Role of intratumoural heterogeneity in cancer drug resistance: molecular and clinical perspectives

Authors

  • Nicholas A. Saunders,

    Corresponding author
    1. Epithelial Cancer Program, University of Queensland, Diamantine Institute, Princess Alexandra Hospital, Queensland, Australia
    2. Epithelial Pathobiology Group, Princess Alexandra Hospital, University of Queensland, Diamantina Institute, Woolloongabba, Queensland, Australia
    3. School of Biomedical Sciences, University of Queensland, Woolloongabba, Queensland, Australia
    • Tel: +61732405894; Fax: +61732405946

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  • Fiona Simpson,

    1. Epithelial Cancer Program, University of Queensland, Diamantine Institute, Princess Alexandra Hospital, Queensland, Australia
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  • Erik W. Thompson,

    1. Department of Surgery, University of Melbourne, St. Vincent's Hospital, Melbourne, Victoria, Australia
    2. St. Vincent's Institute, Melbourne, Victoria, Australia
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  • Michelle M. Hill,

    1. Epithelial Cancer Program, University of Queensland, Diamantine Institute, Princess Alexandra Hospital, Queensland, Australia
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  • Liliana Endo-Munoz,

    1. Epithelial Cancer Program, University of Queensland, Diamantine Institute, Princess Alexandra Hospital, Queensland, Australia
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  • Graham Leggatt,

    1. Epithelial Cancer Program, University of Queensland, Diamantine Institute, Princess Alexandra Hospital, Queensland, Australia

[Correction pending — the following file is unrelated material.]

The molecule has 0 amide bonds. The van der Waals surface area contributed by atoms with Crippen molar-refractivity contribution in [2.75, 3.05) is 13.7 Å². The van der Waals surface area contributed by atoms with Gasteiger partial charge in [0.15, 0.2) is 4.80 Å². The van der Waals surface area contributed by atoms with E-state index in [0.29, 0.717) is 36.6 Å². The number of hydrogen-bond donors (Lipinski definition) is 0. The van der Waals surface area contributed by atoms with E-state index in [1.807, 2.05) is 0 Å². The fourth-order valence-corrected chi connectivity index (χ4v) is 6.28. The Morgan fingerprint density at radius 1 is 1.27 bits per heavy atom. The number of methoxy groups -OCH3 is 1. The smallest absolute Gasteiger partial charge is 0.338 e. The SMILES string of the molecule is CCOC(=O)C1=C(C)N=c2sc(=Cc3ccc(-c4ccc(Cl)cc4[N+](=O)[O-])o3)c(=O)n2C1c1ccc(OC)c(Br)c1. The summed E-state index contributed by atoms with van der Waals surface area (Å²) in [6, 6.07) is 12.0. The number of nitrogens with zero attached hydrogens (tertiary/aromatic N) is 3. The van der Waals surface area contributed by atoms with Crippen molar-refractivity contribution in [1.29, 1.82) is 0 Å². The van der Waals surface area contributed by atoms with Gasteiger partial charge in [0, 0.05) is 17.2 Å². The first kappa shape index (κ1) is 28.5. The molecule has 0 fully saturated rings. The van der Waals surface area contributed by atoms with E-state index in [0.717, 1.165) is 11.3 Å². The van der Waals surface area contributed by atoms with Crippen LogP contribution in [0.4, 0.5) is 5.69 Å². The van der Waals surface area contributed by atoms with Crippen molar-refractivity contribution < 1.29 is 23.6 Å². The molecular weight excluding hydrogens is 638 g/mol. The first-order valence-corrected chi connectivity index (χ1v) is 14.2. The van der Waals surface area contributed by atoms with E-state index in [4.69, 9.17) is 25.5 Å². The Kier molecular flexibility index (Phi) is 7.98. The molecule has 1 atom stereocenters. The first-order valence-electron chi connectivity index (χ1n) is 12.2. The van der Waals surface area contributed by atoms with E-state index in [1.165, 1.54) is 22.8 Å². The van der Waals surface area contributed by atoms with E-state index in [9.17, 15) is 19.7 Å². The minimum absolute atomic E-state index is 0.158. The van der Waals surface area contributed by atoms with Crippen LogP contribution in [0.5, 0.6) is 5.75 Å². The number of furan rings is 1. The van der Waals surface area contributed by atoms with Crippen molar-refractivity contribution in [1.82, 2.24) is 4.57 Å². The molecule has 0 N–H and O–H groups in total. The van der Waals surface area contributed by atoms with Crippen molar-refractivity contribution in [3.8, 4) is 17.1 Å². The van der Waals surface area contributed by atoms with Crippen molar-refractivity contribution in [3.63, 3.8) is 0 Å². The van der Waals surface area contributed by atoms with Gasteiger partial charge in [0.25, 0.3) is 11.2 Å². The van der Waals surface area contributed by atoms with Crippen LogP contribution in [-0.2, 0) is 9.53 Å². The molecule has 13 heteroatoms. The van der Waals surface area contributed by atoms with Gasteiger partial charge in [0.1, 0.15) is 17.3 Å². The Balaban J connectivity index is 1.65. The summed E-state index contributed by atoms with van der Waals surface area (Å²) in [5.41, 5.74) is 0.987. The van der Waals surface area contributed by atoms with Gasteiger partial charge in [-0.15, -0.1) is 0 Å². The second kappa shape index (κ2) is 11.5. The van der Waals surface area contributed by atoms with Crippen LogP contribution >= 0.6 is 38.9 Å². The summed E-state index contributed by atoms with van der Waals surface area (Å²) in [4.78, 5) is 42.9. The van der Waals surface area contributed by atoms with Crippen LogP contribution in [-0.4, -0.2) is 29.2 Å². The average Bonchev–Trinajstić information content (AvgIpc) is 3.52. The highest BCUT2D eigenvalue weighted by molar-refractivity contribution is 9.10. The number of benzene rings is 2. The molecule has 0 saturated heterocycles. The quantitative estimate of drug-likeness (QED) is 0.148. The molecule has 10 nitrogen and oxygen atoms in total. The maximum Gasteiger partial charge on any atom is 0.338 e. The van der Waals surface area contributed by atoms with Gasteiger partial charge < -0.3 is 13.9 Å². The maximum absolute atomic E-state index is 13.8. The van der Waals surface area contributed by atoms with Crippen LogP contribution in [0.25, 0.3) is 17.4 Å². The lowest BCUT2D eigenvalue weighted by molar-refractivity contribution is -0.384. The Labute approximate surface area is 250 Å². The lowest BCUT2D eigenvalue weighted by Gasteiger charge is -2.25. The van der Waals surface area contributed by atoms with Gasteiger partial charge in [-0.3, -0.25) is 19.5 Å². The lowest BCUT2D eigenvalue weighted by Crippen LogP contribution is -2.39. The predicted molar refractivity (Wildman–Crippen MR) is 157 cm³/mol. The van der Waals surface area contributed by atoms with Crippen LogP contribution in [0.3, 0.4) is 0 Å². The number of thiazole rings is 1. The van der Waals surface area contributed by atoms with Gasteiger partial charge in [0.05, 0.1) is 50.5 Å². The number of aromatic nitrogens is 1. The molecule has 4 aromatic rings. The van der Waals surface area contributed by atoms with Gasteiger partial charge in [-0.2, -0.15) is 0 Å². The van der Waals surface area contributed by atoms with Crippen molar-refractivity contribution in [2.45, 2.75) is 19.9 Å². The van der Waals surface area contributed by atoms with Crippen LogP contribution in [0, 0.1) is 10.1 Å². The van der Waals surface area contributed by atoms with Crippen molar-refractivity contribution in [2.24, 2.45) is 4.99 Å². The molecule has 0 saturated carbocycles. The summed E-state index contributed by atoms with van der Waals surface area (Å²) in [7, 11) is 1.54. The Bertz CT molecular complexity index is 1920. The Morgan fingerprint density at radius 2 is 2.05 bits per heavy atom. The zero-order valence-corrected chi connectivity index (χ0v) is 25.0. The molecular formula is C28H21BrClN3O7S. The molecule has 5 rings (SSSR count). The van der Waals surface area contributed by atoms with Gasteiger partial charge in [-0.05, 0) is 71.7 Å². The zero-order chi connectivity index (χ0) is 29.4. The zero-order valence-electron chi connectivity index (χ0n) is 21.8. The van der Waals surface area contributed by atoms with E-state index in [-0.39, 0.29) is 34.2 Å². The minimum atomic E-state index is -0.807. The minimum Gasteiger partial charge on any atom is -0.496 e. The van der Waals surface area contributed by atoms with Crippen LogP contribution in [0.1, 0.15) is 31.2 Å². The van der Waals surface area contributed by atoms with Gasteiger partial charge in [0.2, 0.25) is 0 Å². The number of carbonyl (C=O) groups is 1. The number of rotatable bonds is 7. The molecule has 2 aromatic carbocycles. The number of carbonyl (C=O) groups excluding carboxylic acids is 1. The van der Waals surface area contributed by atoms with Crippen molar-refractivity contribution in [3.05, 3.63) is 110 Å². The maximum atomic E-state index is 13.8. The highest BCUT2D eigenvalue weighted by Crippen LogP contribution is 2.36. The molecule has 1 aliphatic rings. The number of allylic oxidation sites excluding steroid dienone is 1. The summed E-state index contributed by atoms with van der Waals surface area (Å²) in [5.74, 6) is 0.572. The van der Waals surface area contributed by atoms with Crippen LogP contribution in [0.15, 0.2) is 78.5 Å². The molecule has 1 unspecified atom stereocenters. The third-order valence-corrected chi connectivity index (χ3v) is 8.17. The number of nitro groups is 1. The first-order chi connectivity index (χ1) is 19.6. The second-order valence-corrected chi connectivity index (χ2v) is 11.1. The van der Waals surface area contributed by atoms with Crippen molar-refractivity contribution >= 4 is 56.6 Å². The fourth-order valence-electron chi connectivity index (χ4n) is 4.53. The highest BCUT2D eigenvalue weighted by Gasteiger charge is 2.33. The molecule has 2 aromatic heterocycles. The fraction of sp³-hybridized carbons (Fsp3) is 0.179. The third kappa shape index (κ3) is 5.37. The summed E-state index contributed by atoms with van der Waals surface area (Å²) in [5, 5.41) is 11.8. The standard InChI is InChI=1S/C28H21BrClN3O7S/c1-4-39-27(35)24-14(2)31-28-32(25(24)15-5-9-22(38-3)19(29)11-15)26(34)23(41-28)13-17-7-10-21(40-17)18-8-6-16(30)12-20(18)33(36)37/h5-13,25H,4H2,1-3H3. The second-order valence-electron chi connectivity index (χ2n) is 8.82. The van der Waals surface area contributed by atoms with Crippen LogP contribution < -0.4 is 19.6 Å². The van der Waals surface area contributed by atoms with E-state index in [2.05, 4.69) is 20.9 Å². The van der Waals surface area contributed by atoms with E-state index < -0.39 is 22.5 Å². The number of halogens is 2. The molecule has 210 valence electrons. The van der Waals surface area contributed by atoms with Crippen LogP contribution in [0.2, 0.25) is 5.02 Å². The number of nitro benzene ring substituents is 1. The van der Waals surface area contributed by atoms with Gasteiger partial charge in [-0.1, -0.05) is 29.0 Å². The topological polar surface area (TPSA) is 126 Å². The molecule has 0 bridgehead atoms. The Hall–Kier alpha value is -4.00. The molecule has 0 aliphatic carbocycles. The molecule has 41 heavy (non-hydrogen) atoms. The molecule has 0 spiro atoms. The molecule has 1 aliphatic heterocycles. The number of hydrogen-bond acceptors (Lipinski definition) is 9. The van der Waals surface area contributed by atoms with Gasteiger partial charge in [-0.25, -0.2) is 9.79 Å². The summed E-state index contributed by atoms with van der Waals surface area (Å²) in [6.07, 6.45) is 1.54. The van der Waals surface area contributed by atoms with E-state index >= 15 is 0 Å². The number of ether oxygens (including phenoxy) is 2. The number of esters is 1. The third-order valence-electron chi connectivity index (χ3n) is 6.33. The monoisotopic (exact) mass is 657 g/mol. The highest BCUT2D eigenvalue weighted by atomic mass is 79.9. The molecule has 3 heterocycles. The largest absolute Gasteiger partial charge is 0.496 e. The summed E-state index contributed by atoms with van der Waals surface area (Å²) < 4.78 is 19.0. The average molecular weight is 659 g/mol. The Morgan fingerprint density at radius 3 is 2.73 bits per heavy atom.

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  • Rodney F. Minchin,

    1. School of Biomedical Sciences, University of Queensland, Woolloongabba, Queensland, Australia
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  • Alexander Guminski

    1. Department of Medical Oncology, Royal North Shore Hospital, Sydney, New South Wales, Australia
    2. Department of Medicine, University of Sydney, Sydney, New South Wales, Australia
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Abstract

Drug resistance continues to be a major barrier to the delivery of curative therapies in cancer. Historically, drug resistance has been associated with over-expression of drug transporters, changes in drug kinetics or amplification of drug targets. However, the emergence of resistance in patients treated with new-targeted therapies has provided new insight into the complexities underlying cancer drug resistance. Recent data now implicate intratumoural heterogeneity as a major driver of drug resistance. Single cell sequencing studies that identified multiple genetically distinct variants within human tumours clearly demonstrate the heterogeneous nature of human tumours. The major contributors to intratumoural heterogeneity are (i) genetic variation, (ii) stochastic processes, (iii) the microenvironment and (iv) cell and tissue plasticity. Each of these factors impacts on drug sensitivity. To deliver curative therapies to patients, modification of current therapeutic strategies to include methods that estimate intratumoural heterogeneity and plasticity will be essential.

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